Dr Loosen is the producer. Mosel is the region. 2008 is the vintage. All straightforward. Then we have the long bit. Sonnenuhr is the name of the vineyard, and because it is located in the village of Wehlen, the prefix Wehlener is added. Riesling is the grape variety. Spätlese means ‘late harvest’, and is one of the words used as an indicator of the sweetness levels of the grapes in what is known as the Prädikatswein system, which we’ll return to in a second. All German wines also have what is known as an AP number, which is a unique identifier of each lot of wine that is bottled.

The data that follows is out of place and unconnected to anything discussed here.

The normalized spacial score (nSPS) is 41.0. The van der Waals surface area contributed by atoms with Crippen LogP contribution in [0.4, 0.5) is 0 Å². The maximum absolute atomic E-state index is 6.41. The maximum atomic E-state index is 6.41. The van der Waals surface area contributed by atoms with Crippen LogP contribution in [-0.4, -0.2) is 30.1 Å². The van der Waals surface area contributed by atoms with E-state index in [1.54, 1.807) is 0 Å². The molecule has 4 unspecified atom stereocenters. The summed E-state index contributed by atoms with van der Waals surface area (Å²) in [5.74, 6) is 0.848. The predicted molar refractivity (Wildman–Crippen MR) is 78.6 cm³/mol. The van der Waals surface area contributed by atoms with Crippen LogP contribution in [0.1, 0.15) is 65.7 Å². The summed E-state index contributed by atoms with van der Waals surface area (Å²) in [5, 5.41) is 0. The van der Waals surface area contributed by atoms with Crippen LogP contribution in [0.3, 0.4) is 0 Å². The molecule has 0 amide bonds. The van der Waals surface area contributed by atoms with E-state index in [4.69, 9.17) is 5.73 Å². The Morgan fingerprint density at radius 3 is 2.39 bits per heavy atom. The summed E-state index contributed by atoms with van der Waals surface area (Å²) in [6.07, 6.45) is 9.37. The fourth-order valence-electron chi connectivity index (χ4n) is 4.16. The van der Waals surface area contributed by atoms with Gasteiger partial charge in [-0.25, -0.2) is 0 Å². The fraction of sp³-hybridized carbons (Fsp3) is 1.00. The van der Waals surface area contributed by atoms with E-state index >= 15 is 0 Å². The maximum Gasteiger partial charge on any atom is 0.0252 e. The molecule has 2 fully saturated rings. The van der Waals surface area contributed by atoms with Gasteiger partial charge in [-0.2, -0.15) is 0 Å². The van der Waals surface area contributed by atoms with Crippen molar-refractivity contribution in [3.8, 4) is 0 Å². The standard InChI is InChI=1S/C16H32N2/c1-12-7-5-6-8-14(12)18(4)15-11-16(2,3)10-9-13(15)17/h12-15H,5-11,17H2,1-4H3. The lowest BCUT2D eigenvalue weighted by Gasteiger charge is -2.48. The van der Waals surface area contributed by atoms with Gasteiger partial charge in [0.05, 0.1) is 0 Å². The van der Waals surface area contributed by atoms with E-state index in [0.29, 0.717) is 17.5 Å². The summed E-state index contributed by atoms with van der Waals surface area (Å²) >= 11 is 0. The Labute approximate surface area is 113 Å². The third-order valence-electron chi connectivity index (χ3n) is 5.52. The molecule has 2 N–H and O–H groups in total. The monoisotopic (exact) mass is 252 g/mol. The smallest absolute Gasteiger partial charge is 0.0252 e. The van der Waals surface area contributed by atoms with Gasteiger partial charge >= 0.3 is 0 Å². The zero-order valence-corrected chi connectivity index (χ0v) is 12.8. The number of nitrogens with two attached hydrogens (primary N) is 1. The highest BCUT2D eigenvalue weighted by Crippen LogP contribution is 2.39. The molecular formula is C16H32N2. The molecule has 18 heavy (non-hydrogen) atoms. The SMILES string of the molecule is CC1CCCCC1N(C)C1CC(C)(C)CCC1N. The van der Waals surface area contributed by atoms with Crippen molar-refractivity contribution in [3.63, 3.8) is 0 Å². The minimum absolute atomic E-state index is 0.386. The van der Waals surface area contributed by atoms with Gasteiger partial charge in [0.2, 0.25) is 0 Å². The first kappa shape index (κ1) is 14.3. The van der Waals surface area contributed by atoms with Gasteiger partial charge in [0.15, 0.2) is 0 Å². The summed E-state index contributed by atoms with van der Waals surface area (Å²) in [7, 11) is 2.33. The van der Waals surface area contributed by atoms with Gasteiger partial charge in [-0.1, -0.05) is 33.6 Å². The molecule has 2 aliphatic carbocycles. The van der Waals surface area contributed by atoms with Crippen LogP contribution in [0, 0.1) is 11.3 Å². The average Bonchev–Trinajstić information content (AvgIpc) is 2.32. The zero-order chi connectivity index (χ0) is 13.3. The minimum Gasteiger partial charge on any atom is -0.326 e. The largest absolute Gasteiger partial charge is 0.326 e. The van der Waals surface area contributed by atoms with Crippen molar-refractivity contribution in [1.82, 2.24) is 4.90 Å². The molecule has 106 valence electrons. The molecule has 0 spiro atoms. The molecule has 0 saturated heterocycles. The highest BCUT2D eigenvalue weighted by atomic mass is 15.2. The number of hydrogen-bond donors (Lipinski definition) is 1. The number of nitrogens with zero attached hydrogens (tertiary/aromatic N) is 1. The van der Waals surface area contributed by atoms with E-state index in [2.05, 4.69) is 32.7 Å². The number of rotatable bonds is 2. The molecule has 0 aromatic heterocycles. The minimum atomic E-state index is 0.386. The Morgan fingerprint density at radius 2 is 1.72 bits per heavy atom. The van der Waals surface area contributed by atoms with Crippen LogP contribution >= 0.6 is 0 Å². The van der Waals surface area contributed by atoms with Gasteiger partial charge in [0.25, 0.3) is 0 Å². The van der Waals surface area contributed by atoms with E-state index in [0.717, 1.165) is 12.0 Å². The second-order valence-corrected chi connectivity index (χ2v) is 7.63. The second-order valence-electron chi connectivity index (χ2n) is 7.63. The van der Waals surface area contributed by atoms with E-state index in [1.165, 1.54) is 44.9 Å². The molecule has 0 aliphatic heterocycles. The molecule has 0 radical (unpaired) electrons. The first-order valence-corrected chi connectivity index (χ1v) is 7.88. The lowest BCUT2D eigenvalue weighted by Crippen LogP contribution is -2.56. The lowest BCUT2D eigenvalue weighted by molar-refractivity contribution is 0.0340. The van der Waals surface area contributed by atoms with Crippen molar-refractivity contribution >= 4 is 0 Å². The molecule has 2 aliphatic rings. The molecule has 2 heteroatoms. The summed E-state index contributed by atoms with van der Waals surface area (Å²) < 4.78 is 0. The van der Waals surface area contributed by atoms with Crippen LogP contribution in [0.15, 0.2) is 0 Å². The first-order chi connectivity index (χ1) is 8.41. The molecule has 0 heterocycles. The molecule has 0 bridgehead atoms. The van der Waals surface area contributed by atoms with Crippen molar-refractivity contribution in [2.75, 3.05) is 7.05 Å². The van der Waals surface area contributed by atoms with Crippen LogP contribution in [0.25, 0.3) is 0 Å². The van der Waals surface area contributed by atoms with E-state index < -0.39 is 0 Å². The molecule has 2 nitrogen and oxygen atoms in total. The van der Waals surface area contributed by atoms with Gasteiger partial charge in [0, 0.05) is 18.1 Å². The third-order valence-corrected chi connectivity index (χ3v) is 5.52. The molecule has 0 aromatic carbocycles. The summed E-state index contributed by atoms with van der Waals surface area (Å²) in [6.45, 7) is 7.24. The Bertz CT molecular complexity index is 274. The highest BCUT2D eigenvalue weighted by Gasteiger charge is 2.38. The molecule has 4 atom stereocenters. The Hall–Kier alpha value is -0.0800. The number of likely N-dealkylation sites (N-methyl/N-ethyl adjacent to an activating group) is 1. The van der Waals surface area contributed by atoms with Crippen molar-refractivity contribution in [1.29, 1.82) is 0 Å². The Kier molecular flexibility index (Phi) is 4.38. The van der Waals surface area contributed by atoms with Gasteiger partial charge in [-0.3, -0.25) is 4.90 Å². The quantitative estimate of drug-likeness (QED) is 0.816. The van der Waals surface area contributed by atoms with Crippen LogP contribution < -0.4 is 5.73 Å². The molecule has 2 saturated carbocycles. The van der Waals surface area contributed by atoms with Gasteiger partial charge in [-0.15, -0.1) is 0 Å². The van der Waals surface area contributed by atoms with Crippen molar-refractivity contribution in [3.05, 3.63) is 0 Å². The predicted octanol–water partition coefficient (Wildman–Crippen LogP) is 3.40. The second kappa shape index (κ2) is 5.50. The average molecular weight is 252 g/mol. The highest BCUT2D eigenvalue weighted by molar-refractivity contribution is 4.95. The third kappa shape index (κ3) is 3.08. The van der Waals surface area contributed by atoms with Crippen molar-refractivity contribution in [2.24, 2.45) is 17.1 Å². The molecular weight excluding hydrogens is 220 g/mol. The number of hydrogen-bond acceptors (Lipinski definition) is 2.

This is where things start to get complicated. For German whites there are two main styles. The first is the ‘fruity’ style, and the second is the dry style, known as Trocken. For Mosel Riesling, the fruity style (off-dry, ranging through to sweet) is the most commonly seen in the UK, although trocken wines are very popular in Germany and most producers will now do, on average, a 50:50 split between their fruity and trocken styles.

Quality German wines are classified as either QbA (for Qualitätswein bestimmter Anbaugebiete), the lower level, or as part of the Pradikatswien system, where the different levels are classified on the basis of sugar content of the must into Kabinett, Spätlese, Auslese, Beerenauslese and Trockenbeerenauslese. Eiswein is a separate category, made from grapes naturally frozen on the vine. The most important of these categories are the first four: Beerenauslese (BA) and Trockenbeerenauslese (TBA) are very sweet, very expensive wines made from botrytised grapes which you won’t see very often.